Jeremy Corbyn: David Cameron's attack shows he's rattled
Labour leader Jeremy Corbyn has hit back after David Cameron accused him of a "Britain-hating ideology".
His spokesman said it was "a sure sign" the PM was "rattled" by Labour.
In his speech to the Conservative Party conference in Manchester, the prime minister launched his most outspoken attack on Mr Corbyn to date.
"We cannot let that man inflict his security-threatening, terrorist-sympathising, Britain-hating ideology on the country we love," the PM said.
The speech is being seen as an attempt to reclaim the centre ground from Labour after it elected left-wing MP Mr Corbyn as its leader.
He referred to the Labour Party 14 times and devoted a whole section of speech to Mr Corbyn, who has called for a "kinder politics" free of personal attacks.
The PM attacked comments his opposite number made in 2011 about the death of Osama Bin Laden, when he said it was a "tragedy" the al-Qaeda chief was killed rather than being put on trial.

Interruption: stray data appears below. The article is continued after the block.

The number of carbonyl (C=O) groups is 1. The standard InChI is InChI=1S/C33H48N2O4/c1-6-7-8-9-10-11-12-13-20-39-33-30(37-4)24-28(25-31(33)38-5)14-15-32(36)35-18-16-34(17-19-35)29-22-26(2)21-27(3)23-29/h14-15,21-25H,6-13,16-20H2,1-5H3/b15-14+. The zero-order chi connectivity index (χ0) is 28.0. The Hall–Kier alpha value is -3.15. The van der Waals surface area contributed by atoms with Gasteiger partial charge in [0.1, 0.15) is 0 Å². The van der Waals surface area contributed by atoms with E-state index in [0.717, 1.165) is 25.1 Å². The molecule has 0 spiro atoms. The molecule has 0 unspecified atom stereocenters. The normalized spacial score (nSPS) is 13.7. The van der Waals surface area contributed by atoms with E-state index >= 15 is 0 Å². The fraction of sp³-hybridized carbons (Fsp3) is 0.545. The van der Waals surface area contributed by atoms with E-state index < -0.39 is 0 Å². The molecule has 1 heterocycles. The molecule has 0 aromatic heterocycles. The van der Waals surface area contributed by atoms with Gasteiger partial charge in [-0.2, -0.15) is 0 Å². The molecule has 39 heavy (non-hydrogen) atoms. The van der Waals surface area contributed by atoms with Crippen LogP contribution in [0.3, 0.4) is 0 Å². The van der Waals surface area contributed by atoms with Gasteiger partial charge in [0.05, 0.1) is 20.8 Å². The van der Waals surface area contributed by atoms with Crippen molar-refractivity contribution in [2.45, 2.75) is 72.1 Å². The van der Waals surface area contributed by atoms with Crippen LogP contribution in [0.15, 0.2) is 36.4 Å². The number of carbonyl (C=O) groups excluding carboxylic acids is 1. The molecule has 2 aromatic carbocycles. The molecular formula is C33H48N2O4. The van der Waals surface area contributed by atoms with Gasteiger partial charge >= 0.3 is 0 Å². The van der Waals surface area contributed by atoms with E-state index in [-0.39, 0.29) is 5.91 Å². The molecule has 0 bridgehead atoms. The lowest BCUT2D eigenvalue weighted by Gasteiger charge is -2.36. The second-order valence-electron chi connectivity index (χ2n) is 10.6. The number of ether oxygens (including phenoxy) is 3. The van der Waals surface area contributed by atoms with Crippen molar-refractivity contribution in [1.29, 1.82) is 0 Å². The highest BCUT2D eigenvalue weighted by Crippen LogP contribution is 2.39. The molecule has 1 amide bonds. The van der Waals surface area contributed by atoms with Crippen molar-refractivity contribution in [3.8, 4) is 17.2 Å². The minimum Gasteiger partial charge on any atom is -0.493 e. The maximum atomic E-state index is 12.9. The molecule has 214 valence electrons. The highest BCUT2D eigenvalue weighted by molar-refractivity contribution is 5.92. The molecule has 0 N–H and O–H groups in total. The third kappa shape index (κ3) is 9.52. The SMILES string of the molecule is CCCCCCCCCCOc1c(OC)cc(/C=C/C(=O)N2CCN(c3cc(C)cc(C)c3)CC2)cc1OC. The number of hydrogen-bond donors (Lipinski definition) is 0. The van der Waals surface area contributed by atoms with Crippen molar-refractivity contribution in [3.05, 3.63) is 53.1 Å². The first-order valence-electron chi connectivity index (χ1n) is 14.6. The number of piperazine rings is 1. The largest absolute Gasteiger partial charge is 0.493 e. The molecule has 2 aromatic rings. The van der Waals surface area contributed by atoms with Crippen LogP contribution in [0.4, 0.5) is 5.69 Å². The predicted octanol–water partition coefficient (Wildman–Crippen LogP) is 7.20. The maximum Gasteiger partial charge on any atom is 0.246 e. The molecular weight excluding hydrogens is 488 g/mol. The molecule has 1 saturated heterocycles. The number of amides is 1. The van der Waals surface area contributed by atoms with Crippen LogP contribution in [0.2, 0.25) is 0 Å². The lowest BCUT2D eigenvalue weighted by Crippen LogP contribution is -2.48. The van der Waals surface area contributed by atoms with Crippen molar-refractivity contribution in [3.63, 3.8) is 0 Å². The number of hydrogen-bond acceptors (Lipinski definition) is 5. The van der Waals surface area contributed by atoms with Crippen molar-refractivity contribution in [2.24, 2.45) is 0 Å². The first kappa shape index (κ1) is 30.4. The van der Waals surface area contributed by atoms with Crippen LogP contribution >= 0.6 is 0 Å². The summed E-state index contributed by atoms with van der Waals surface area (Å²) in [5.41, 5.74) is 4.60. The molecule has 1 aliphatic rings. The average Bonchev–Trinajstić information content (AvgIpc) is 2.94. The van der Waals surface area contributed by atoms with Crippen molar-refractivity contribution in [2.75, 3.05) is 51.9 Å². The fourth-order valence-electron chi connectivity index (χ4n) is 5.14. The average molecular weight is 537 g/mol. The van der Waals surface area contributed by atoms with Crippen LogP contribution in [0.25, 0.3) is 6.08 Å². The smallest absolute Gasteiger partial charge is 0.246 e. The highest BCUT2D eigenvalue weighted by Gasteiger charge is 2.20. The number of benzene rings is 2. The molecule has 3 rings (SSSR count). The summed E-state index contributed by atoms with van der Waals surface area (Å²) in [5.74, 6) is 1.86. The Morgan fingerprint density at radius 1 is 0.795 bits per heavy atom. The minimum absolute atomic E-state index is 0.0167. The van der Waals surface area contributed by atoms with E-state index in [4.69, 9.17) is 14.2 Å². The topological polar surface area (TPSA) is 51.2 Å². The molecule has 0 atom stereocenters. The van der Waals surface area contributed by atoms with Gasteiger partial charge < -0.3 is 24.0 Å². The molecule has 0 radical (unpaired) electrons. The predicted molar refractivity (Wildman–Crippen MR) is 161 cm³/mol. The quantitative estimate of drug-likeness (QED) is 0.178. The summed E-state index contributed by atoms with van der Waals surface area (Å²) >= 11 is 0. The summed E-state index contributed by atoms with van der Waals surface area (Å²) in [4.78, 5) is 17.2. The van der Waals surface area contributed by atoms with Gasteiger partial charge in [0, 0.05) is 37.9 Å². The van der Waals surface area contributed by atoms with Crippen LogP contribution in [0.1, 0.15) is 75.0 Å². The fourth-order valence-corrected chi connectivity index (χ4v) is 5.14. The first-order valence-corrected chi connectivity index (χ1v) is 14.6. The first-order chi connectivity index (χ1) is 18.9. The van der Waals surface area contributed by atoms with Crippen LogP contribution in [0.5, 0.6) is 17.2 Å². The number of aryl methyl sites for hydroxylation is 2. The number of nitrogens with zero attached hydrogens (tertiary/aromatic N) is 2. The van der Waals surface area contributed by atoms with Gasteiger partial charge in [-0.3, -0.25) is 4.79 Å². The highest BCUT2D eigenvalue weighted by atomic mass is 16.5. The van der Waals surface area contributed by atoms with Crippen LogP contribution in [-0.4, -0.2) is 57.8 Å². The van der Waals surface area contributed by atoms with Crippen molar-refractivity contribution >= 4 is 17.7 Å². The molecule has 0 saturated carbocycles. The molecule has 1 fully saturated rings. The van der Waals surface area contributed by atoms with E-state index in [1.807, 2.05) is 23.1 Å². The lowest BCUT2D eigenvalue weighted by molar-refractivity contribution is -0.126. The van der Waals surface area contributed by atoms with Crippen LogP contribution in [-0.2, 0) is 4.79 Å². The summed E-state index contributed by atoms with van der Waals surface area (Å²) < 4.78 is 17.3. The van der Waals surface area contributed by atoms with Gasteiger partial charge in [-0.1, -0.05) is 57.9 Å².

Mr Corbyn had gone on to describe the attack on the World Trade Centre, wars in Afghanistan and Iraq and the death of Bin Laden as tragedies, arguing "the solution has got to be law not war".
Mr Cameron also said he was "angry" at the "self righteous" way Labour made its arguments and said the Tories were "keeping our head as Labour lose theirs".
In response, a spokesman for Mr Corbyn - who travelled to Manchester during the Conservative conference to address a protest rally - said: "The fact that David Cameron used his speech to make personal attacks on Jeremy Corbyn are a sure sign that he is rattled by the re-energisation of the Labour Party.
"With cuts to tax credits and a continued failure on housing, his claim that the Conservatives are the party of working people is being exposed."